The other day, I made some sweet rolls using dry yeast, which comes in granulated form. Halfway through kneading a huge mound of dough, I developed a growing sense of unease. This doesn’t feel right, I thought, and sure enough, it was not right!
There is a moment isn’t there when you realise you’ve made a mistake; spilt something, crashed, fallen over, fallen for a scam, taken a wrong turning, not activated yeast before adding to dough mix! When you can lose it. Perhaps you do.
In my case, I’d not done the right thing by those yeast granules! I could have let the entire world know, but I didn’t, that could have been shame or there just wasn’t the time to make a fuss.
Later in that morning I told one of the kitchen staff, adding (probably with pride): “Everything is retrievable, including one’s composure!” Her hearty, knowing laugh made my morning.
Devon Splits anybody?
Think of stents in arteries, saving lives? Think of the James Webb Space Telescope, in space, doing what is does. And before it could start operating as a telescope, the massive sun shield had to unfold. An unbelievable complex origami application.
Skill and dedication come in many forms, for example, folding one’s limbs in preparation to sit still in meditation.
Here is a follow on from yesterday’s post, Gone to Glory. Arnie from Vancouver Island, Canada left a long comment which is a perfect follow on to yesterday’s post. So here is the comment reposted, as a post. Thanks, Arnie you are a gem and I know you write from experience. Vis, The fateful crisis has given their life a decisive turn, a decisive breakthrough to experiencing an altered reality….”
Thank you so much, R.M. Mugo for your beautiful writing about a precious moment at the death of R.M. Jiyu!
I am reminded by my teacher, Willigis Jager and his comment on the Chinese Chan Master Yunmen (Jap. Ummon) using the metaphor of the Golden Wind):
” A monk asked Zen Master Unmon, “What if the tree will wither, and the leaves fall?” The Master replied, “Perfect manifestation of the Golden Wind!”
The Golden Wind means the winds of Autumn, but here it means much more. Two older monks sitting together ask each other, “What is the nature of reality now, when we are getting old?” The answer? Reality is “a manifestation of the Golden Wind”.
ZEN Master Unmon supplemented this statement with, “Even though I am old, sick, infirm and suffering, every day is a good day.”
Willigis Jager: Nothing manifests in our lives for which this timeless original wisdom does not hold true. This is often not easy to accept, but again and again, people confess that they have experienced what they had considered to be disasters in their lives, and again and again they are now grateful for what happened to them. The fateful crisis has given their life a decisive turn, a decisive breakthrough to experiencing an altered reality….”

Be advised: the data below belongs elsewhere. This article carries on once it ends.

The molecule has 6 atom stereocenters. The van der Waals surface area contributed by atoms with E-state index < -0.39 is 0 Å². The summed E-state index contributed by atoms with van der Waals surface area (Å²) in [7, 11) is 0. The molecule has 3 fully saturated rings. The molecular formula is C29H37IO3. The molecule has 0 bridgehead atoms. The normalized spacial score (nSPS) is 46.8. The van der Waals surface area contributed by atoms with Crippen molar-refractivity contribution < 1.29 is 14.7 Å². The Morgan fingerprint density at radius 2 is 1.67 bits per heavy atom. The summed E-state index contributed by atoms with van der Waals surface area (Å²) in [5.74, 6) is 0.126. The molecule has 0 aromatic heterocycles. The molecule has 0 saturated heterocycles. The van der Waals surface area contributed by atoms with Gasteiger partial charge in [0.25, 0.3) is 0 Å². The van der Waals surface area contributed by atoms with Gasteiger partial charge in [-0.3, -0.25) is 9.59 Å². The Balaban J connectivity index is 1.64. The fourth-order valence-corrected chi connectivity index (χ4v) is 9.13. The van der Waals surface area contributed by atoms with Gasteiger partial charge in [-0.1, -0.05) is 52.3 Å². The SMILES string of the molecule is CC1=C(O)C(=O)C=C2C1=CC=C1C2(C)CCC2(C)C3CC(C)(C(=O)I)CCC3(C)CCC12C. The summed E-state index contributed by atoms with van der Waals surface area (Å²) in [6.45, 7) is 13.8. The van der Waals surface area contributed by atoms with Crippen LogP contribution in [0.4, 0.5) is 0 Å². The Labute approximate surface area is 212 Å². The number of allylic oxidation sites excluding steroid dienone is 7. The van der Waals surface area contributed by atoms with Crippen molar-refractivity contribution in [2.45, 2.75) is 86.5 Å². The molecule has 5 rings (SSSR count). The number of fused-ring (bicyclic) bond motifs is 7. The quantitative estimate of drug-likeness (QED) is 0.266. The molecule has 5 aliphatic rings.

And here is a ‘little something’, left as a comment originally:
West wind rising
On the brink
On the day Rev. Master Jiyu died, (6th November 1996) I was at Shasta Abbey, I’d been part of a team of monks attending on her for the last three years. It is regarded as a very great privilege to be beside one’s Master as they approach the end of their life. I was fortunate to be able to be there.
Rev. Master Jiyu founded Throssel in 1972 and, as is the custom in Zen temples, we express our gratitude for the founder’s life on the anniversary of their death. It has been a beautiful Autumnal day here tucked away in the Northumberland moors, the trees are shedding their colourful leaves. Golden and bronze leaves caught in the watery sunshine as they fall, Lovely.
Back in 1996, beside the building where Rev. Master lived, and had so recently died, there’s a Linden Tree. Minutes after her passing, I found myself gazing at the fluttering leaves, a monk beside me. A slight breeze and the golden leaves, full ripe and ready to fall from their branches, floated down. Glowing in the afternoon sun. I wondered aloud at the joy I felt at that moment. Just another leaf falling off the tree, they said. And with that we went back indoors, where a steady stream of monks were paying their respects.
It might seem odd to be experiencing joy in the presence of death. And just today I linked that joy with a Buddhist teaching, Mudita, sympathetic joy. Yes, on a certain level there is grief, and depending on the circumstances of the death, the relationship with them especially, a death can be harrowing to say the least. And yet, something within resonates deeply, we travel with them in empathy. How could we not do that? Love carries us along with them, and there can be joy and Great Hope while not knowing why.
Gone to Glory?
This is for all those known and unknown who have recently witnessed death in the family. And thank you, Mark Rowan for the photograph.
There is a post called Mudita, Sympathetic Joy here.